To this extent, Maestro is as much a film about Montealegre as it is about Bernstein. In fact, it may be more so Mulligan's movie even if it is Cooper’s production. Still, it is this facet within the character of Felicia that is almost a one for one with the film's central flaw: both find it difficult to be honest with themselves and even when they are, both eventually recess into how they'd like things to be rather than accepting them for what they are. Yes, it was a different time and as the film begins in the forties with the bulk of it taking place in the fifties and sixties there is an understanding to Bernstein not feeling safe in fully embracing who he so clearly was, but like Bernstein the film can't seem to accept itself for what it is and what it needs to be despite being poured into by people who clearly believe in and love it for all the potential it possesses. It would make sense then why the single take scene that occurs at the halfway point of the film and takes place on Thanksgiving Day where Felicia and Leonard finally hash out their feelings and issues with one another after a night apart is the best scene in the movie…it’s the most honest one. It's a given the performances are electric, but it is also the only time in the film where everything coalesces in a natural, honest manner; it's a moment the remainder of the film, behind or in front of it, is constantly chasing yet never comes close to again; both the true thesis and culmination of the film – it’s kind of breathtaking. 

Carey Mulligan is Bernstein's wife, Felicia, whose story is as much a part of Maestro as her husbands.
Photo by Jason McDonald/Netflix - © 2023 Netflix, Inc.

Despite the outward similarities and Cooper's clear determination to make this feel as different as possible from his first film, Maestro is still a film centered around music starring Cooper in a central role yet pushes the female character to the center of the narrative. Mulligan happily takes up the responsibility bestowed upon her as she not only lends the film a much needed balance to counter Bernstein’s egotistical and often smug presence (despite his children’s endorsement of Cooper and his film, this doesn't exactly paint the guy as a present or affectionate father), but also delivers what is both a measured and equally over-the-top performance that is by far the most complex aspect of the story the film is conveying. Cooper separates this film from his first by largely working within single take, single position camera set-ups with little to no movement in order to capture a screenplay (that Cooper co-wrote with Josh Singer) which essentially works as a string of conversations we're eavesdropping in on. It's an effective choice as it pulls us into both the world and dynamics of these people, but for all the set, make-up, and costume design that went into recreating time periods and establishing an aesthetic it feels undone by the pacing and editing. It's a film begging to be a half hour longer but has been condensed down as much as it possibly could resulting in that string of conversations feeling more disjointed than artfully done with a plan or a purpose.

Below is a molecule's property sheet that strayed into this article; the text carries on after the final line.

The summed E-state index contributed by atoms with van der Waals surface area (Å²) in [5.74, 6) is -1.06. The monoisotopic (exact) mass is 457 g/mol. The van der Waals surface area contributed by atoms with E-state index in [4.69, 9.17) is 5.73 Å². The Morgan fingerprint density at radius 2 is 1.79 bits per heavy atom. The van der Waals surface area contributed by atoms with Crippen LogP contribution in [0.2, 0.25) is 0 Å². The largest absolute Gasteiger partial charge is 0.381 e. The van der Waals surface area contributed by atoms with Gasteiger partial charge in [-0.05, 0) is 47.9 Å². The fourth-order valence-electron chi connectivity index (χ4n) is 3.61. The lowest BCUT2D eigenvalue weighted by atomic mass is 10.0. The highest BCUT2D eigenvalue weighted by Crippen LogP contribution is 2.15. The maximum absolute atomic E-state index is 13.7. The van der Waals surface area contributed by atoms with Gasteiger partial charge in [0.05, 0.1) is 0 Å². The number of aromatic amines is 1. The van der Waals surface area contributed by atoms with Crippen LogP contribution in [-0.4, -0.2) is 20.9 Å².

I had to make peace with these conclusions as I didn't want this to be the case given my love and adoration for both Cooper and A Star is Born, but working through these feelings around what I wanted this to be, what I wanted this to achieve in terms of the impact it had on me and how I actually felt as I took the film in and realized in real time what this was and, more importantly, what it wasn't made me realize the film's greatest sin was that of letting its work show. A Star is Born felt both inherently and effortlessly cool, but with Maestro it's as if you can see how hard Cooper is striving to be what he hopes it will achieve. To quote the eternal wisdom of Channing Tatum's character from 21 Jump Street, "Look at him, he's trying."